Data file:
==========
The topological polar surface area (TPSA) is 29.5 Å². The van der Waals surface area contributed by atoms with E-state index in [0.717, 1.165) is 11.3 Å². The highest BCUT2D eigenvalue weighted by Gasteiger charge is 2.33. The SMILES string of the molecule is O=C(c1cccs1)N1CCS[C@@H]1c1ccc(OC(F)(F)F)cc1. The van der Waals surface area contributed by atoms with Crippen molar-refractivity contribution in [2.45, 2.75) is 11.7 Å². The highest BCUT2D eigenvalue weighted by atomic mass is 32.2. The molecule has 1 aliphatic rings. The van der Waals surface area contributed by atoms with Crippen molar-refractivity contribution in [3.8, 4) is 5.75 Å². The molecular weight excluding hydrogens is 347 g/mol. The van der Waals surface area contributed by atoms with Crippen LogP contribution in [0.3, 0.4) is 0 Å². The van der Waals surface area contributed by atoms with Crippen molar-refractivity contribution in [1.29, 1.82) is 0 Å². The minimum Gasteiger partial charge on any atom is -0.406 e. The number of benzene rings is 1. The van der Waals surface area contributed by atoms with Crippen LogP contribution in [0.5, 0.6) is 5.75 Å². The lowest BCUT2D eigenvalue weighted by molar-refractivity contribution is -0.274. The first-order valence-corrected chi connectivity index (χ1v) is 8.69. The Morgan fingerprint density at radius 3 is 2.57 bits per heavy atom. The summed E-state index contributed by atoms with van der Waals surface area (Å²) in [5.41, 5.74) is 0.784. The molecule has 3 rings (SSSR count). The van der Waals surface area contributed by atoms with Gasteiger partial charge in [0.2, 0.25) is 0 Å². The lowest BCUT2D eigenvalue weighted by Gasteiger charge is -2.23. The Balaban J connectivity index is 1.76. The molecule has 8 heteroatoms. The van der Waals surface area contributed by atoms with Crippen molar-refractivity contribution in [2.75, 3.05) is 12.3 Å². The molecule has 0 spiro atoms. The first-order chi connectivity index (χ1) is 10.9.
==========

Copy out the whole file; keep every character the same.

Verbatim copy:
The topological polar surface area (TPSA) is 29.5 Å². The van der Waals surface area contributed by atoms with E-state index in [0.717, 1.165) is 11.3 Å². The highest BCUT2D eigenvalue weighted by Gasteiger charge is 2.33. The SMILES string of the molecule is O=C(c1cccs1)N1CCS[C@@H]1c1ccc(OC(F)(F)F)cc1. The van der Waals surface area contributed by atoms with Crippen molar-refractivity contribution in [2.45, 2.75) is 11.7 Å². The highest BCUT2D eigenvalue weighted by atomic mass is 32.2. The molecule has 1 aliphatic rings. The van der Waals surface area contributed by atoms with Crippen molar-refractivity contribution in [3.8, 4) is 5.75 Å². The molecular weight excluding hydrogens is 347 g/mol. The van der Waals surface area contributed by atoms with Crippen LogP contribution in [0.3, 0.4) is 0 Å². The van der Waals surface area contributed by atoms with Crippen molar-refractivity contribution in [1.29, 1.82) is 0 Å². The minimum Gasteiger partial charge on any atom is -0.406 e. The number of benzene rings is 1. The van der Waals surface area contributed by atoms with Crippen LogP contribution in [0.5, 0.6) is 5.75 Å². The lowest BCUT2D eigenvalue weighted by molar-refractivity contribution is -0.274. The first-order valence-corrected chi connectivity index (χ1v) is 8.69. The Morgan fingerprint density at radius 3 is 2.57 bits per heavy atom. The summed E-state index contributed by atoms with van der Waals surface area (Å²) in [5.41, 5.74) is 0.784. The molecule has 3 rings (SSSR count). The van der Waals surface area contributed by atoms with Gasteiger partial charge in [0.2, 0.25) is 0 Å². The lowest BCUT2D eigenvalue weighted by Gasteiger charge is -2.23. The Balaban J connectivity index is 1.76. The molecule has 8 heteroatoms. The van der Waals surface area contributed by atoms with Crippen molar-refractivity contribution in [2.75, 3.05) is 12.3 Å². The molecule has 0 spiro atoms. The first-order chi connectivity index (χ1) is 10.9.